A sharpening weather system slogged south of the Lower Keys on Sunday, belting the islands with blustery rain that for many nevertheless felt like an average soggy August day.
On Duval Street in Key West, business was slow for merchants. But the mood remained nonchalant even as the sunny morning gave way to gray and the winds picked up in the afternoon.
“I would say it’s par for the course,” said bartender Kat Hayes of the Cork & Stogie wine-and-cigar shop on Duval Street.
Said an employee at the Key Lime Pie Bakery: “It’s slow on the island. I think a lot of people watched the media and bought into it. It’s just a typical rainy day in the tropics.”
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Still, the weather system had strengthened enough by Sunday evening that the National Hurricane Center began issuing public advisories — a storm-hunting plane outfitted with scientific instruments detected a more well-defined core as it threaded the Florida Straits.
Scientists upgraded the system to a tropical depression and forecast that it would grow into a tropical storm sometime Monday as it churned into the warm waters of the Gulf of Mexico.
As of 8 a.m. Monday, the system was producing winds of nearly 35 miles an hour and could produce up to 4 inches of rain throughout the Keys and the southern half of Florida.
“This rainfall may cause flooding and flash-flooding,” hurricane specialist Michael Brennan wrote in his advisory.
With computer models all over the map, Florida and other Gulf Coast states may have to continue monitoring it well into the coming week. The National Hurricane Center predicted the storm would take a decidedly northern turn while in the middle of the Gulf on Tuesday, with the Panhandle in its possible trajectory.
Back in South Florida, rain was the main concern on Sunday.
While much of South Florida will see scattered storms, the National Weather Service in Miami predicted that the heaviest rain — up to 3.5 inches over several days — would be in the Keys, Everglades National Park and the southern part of Miami-Dade County.
The soggy conditions could persist into the early week, with the service increasing Miami’s rain chances from 70 percent Sunday to 80 percent Monday and early Tuesday as the system pulls in moisture from the tropics.
Authorities were not taking any chances.
Fearful that the storm could “spin up quickly,” Dry Tortugas National Park closed in advance of the storm and will remain closed until it passes, park officials said. Boats will still be allowed to cross park waters and seek shelter in Garden Key and Bird Key harbors, but no services or emergency responses will be available.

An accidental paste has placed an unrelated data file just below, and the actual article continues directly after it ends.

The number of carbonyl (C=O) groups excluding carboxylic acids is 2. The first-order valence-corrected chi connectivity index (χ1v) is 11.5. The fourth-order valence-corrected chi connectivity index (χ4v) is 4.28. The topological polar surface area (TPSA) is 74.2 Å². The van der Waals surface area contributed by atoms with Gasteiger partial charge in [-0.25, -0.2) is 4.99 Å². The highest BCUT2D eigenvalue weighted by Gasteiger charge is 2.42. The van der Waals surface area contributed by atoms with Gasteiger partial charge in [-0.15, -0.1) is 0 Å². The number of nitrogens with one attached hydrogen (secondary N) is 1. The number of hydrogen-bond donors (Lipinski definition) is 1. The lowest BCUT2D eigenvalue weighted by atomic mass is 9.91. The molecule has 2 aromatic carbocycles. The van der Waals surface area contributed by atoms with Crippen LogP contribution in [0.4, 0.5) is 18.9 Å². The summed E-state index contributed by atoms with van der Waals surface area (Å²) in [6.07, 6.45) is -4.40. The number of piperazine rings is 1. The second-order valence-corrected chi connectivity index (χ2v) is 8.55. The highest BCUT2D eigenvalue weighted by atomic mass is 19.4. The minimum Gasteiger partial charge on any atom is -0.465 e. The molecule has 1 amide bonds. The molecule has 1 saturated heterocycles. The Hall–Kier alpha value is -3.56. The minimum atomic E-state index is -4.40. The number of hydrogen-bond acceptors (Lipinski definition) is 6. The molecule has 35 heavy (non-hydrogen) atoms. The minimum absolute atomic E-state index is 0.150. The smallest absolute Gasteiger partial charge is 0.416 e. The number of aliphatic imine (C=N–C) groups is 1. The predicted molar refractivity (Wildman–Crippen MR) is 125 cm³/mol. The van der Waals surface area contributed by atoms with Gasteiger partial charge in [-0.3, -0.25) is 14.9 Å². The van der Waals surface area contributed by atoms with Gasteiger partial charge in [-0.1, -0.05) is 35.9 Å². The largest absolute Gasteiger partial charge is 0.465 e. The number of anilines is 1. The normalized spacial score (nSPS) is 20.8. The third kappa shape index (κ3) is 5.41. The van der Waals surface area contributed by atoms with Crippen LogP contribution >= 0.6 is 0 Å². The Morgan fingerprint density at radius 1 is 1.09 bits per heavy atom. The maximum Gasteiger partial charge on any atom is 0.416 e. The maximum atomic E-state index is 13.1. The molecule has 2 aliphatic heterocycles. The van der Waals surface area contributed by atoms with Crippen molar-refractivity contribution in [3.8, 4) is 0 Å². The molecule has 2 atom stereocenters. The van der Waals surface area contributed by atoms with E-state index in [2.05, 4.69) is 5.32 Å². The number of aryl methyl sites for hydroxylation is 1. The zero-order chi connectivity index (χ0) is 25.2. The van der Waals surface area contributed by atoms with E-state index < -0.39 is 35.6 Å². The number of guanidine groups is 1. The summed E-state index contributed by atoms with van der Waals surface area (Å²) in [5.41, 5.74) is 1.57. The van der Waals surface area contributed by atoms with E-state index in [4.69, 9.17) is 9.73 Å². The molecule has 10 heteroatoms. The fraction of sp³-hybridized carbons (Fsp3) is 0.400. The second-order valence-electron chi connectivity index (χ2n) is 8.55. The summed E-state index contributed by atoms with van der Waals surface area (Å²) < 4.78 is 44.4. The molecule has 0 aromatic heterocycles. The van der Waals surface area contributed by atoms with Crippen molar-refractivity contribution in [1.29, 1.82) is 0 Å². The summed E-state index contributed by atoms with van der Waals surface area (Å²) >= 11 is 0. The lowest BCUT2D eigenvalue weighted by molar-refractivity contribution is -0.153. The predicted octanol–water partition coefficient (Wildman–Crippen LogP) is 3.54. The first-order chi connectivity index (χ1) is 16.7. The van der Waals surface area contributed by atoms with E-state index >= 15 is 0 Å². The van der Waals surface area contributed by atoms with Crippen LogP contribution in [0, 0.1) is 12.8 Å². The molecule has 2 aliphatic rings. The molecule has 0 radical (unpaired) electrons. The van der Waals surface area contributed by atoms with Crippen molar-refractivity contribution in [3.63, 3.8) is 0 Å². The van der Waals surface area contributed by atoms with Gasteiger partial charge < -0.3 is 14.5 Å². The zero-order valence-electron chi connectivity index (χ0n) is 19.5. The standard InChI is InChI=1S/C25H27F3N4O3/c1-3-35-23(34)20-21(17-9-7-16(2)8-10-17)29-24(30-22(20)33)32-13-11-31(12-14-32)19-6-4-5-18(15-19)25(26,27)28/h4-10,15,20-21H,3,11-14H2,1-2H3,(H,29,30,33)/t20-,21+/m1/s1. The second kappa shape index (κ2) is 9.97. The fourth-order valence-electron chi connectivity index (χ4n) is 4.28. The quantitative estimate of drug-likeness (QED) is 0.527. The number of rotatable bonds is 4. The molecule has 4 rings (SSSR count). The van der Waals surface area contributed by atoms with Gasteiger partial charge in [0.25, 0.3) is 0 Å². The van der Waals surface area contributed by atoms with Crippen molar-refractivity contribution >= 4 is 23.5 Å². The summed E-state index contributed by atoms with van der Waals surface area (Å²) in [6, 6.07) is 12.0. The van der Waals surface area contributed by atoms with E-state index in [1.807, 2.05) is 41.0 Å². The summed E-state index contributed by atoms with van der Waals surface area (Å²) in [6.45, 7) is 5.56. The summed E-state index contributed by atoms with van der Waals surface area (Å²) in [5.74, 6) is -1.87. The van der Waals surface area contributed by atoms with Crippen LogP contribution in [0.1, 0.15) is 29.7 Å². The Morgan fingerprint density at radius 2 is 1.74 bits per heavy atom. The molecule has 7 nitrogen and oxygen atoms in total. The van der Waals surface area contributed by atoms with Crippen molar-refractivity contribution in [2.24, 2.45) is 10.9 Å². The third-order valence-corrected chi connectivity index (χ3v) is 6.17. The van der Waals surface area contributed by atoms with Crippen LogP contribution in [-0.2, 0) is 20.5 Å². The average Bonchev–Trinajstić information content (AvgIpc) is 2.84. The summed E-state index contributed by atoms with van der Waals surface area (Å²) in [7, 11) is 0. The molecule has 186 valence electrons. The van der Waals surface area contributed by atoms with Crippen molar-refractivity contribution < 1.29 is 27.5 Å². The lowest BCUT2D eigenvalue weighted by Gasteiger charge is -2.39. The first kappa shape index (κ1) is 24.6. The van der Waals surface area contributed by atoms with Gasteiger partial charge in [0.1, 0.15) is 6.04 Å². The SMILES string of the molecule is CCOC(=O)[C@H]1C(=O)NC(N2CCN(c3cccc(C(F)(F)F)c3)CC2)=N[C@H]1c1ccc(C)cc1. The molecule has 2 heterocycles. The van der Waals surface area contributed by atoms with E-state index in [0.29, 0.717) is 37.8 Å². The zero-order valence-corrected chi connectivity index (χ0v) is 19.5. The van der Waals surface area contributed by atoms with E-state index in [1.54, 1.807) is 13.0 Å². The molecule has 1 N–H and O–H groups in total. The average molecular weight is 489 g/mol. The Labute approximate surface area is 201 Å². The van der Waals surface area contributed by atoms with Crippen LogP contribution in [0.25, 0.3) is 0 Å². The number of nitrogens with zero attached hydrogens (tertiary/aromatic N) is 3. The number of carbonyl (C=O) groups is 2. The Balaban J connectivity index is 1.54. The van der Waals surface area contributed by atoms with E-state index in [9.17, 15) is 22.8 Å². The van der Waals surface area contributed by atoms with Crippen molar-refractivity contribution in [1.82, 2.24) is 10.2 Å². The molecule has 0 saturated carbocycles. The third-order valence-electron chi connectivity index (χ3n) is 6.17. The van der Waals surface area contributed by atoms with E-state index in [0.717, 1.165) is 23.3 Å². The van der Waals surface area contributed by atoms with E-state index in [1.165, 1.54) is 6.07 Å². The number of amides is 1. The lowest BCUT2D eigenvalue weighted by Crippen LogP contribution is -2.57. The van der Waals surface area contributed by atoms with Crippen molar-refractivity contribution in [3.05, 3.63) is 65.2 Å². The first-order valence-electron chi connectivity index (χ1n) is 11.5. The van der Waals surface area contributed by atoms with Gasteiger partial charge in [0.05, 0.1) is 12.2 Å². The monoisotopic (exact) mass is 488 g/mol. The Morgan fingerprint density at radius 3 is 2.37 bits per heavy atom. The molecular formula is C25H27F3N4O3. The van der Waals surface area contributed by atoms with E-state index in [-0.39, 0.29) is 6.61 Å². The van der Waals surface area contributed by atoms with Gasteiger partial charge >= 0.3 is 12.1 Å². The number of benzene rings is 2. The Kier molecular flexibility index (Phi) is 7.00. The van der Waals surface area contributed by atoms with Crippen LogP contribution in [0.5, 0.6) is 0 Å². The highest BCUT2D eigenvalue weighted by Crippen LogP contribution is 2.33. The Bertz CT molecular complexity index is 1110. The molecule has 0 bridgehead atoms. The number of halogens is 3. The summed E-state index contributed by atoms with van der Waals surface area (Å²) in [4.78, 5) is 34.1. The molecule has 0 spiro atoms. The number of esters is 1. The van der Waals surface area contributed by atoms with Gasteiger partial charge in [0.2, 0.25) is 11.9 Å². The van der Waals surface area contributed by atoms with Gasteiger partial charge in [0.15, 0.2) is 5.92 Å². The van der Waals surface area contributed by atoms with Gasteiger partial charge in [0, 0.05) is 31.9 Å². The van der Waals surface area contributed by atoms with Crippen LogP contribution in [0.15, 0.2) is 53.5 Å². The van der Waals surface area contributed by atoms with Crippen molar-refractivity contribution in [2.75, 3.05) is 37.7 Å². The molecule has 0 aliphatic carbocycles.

Everglades National Park will remain open, but the Flamingo campground closed Saturday night and back-country camping was shut down for Sunday. Park officials also urged visitors to check weather reports before heading to the park since the storm could trigger local flooding.
“Residents and visitors in South Florida and the Florida Keys should remain prepared for gusty winds and heavy rainfall through Tuesday,” Gov. Rick Scott tweeted on Sunday.
Key West, where crews had trimmed trees in advance and were on call to clear debris from the streets, figures to be most affected.
“We’re expecting a period of heavy rains overnight,” National Weather Service Key West meteorologist Adam Futterman said on Sunday. “We could see some local street flooding in Key West.”
For some businesses such as the Bike Man bike-rental shop, Sunday’s conditions actually felt better than the day before, when persistent squalls blew over Key West. But that’s nothing new this time of year, said owner Tom Tyson.
“It’s to be expected, especially after kids go back to school. It’s not a big deal. We just hope no big storms hit and that we’ve saved enough money to get us through,” he said.
He added, laughing: “What do I know? I’m just the bike man, not the weatherman.”